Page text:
I can't ignore the Steam comparison, yes Steam was bad at launch, i say that because it bricked my computer at the time leading me to protest it for months, but it very quickly became an excellent store with regular offers and an attractive market for indie and AAA during the seventh generation, when PC gaming was nearly destroyed.
Thanks to Valve PC gaming is bigger than it has ever been, even the consoles are starting to look like PC's, Stadia hasn't simply had a stumble due to a technical issue its flaws are 100% to do with how it's being marketed and the inherent disadvantages of how it works.
Where Steam stumbled at the start by introducing a digital store to a world that was just getting to grips with broadband, Google is trying is taking advantage of the market Valve created by offering an alternative, in a way that is either greedy or half baked.
I'm biased, i have zero interest in streaming games, but Google haven't done themselves any favours.

Avatar image for monkeyking1969
MonkeyKing1969

7839

Forum Posts

1241

Wiki Points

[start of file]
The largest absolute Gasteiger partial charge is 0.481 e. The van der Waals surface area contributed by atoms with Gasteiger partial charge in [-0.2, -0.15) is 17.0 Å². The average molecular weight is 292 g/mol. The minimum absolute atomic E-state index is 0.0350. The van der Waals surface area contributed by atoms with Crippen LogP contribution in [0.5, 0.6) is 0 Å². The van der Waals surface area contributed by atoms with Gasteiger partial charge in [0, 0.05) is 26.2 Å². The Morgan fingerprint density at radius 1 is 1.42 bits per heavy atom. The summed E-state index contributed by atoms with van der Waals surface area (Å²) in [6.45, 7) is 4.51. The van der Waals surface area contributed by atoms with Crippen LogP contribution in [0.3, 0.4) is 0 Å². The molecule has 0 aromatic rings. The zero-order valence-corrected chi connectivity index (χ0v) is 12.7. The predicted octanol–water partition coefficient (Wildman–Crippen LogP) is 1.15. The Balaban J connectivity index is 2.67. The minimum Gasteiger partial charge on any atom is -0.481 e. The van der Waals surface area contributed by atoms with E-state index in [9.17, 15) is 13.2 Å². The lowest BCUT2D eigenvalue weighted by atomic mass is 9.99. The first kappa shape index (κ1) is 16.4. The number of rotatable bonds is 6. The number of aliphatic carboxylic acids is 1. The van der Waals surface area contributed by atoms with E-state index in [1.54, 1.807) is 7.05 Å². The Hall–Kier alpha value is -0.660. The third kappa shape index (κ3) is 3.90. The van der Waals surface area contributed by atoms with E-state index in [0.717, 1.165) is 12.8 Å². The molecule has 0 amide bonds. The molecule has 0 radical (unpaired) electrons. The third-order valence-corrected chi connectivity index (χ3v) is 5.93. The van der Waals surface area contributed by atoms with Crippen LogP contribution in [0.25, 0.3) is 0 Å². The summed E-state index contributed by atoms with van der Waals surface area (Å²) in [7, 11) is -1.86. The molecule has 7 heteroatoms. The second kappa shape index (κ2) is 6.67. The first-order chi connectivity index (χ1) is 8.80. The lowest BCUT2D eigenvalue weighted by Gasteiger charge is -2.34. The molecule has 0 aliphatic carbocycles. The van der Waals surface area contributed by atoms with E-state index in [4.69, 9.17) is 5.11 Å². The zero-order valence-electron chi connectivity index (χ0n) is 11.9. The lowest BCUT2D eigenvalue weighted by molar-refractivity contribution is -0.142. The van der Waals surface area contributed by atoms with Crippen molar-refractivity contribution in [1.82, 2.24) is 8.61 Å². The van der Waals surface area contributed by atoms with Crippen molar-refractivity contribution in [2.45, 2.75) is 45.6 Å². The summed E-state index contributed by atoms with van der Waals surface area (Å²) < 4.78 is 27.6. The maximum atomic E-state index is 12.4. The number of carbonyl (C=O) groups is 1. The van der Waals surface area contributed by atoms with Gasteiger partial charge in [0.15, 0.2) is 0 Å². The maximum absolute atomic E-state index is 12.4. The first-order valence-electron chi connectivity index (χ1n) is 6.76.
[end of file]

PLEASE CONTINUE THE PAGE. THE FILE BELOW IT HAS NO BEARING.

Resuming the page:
0

Followers

Reviews: 0

User Lists: 17

@casepb:Looking Glass is neat, but there are a few other methods, with the mostly likely to get traction for gamers being Samsung's. As Samsung describes it back in 2016, light would be projected through a panel and lens that would produce images that sit 'off' of the screen, ready to be looked at from multiple angles. So its about lasers, lenses, projection, and eye tracking.

Some of the methods for 3D holographic displays are a bit esoteric to understand they might be talking about what Looking Glass is going or what Samsung is doing but it hard to say. I think in five years ist will be without a doubt be on small displays, but by 2030 will be on large living room tvs and desktop displays. In 2015 there was talk of a smartphone taht worked like a 3DS that simulated 3D and now I think there is one where the images is above the smartphones screen surface ..or appears to be.

What I think will surprises people is that variations and different methods for real-time 3D holographic devices, have been in development with working prototypes since 2015! So when they tech comes ist will come very fast. Certain system will be good for walking around a display Holo-table or Holographic Orchestra-pit. Certain system will be good for people seated viewing a screen like they would a TV or monitors. And other systems will be good for looking at by you don't turn or move you head you tilt, say a smartphone, and they viewers seeing multiple sides (a method that 3DS did fairly well).